Constitution primary phaser

Phaser technical diagram from "Space Seed"

The classification of these ships is based on information from a technical diagram labeled 'Primary Phaser L, R' seen very briefly in TOS: "Space Seed". This diagram contains the following text:


Jein interpreted 'Mk. IX/01' as meaning that the Enterprise was the first ship (after the prototype) of the 'Mk IX' class, called Constitution class.

The various classes in the above diagram may or may not have a similar appearance to the Enterprise.

Acceptance of Greg Jein's numbers

These registry numbers, and in some cases, the ships in this list that were not actually seen on Star Trek, have made their way into official works. The first major adoption of these numbers was by the FASA role-playing game in the early 1980s, which at the time was an officially licensed product.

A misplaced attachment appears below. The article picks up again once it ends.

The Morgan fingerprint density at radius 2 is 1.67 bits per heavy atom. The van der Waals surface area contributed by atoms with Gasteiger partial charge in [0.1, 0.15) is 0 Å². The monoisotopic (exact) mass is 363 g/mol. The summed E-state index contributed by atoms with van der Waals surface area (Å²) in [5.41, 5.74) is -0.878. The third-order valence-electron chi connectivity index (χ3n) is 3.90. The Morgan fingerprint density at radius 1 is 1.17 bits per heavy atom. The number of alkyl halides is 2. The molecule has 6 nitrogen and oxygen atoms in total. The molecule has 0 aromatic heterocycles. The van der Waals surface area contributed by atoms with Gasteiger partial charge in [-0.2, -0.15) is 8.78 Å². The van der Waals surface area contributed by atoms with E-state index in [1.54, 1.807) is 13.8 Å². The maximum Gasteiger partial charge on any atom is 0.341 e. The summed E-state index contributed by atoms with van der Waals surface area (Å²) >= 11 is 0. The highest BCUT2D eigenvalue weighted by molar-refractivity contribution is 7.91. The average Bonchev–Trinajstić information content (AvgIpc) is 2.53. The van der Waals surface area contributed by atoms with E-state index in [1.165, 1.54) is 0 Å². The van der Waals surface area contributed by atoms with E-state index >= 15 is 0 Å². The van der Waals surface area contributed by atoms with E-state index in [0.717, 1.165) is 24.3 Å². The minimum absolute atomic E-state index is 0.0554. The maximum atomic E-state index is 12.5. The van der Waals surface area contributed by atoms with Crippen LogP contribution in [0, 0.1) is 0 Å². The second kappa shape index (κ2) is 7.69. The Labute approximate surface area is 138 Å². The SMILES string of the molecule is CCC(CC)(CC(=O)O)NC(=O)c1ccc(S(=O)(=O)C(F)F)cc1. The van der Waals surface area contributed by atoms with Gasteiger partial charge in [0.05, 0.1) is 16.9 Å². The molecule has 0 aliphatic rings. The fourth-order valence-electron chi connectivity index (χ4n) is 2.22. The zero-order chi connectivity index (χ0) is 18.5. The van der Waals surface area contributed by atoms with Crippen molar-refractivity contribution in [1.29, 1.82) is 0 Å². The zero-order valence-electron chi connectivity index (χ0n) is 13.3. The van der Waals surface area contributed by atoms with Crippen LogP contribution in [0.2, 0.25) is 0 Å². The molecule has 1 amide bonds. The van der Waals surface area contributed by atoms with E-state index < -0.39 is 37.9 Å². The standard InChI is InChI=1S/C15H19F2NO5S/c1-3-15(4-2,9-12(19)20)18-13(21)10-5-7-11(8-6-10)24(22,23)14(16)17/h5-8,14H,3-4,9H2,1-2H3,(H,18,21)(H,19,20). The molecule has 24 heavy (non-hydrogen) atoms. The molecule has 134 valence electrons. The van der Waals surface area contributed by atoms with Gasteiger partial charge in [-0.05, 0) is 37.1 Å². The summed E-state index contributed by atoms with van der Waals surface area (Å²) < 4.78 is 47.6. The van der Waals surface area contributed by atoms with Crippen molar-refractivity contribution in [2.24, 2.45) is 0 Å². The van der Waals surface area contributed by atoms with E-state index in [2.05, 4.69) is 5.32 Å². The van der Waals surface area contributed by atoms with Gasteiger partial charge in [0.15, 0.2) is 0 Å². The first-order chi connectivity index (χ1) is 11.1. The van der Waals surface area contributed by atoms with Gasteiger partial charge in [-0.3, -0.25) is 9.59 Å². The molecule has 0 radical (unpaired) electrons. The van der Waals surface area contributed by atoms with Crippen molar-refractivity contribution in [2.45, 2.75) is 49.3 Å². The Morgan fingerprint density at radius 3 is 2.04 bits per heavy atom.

In the 1990s, official reference works by Michael Okuda, such as the Star Trek Encyclopedia, started using these numbers as a tip-of-the-hat to Greg Jein who was a model-builder for Star Trek at this time, as Okuda himself stated on a later occasion, "I might note that some of the ship registry numbers came from Greg Jein's interpretation of the starship chart in Commodore Stone's office in "Shore Leave" (TOS)."[1]

Memory Alpha deems these numbers conjectural, and not part of the established canon. However, the producers do seem to regard these numbers as the official ones. The 2007 remastered episodes of TOS feature several of the original vessels with visible registry numbers, and they are all based on the list as it was published in the Encyclopedia.

USS Defiant orbiting Earth, 2155

USS Defiant

On screen references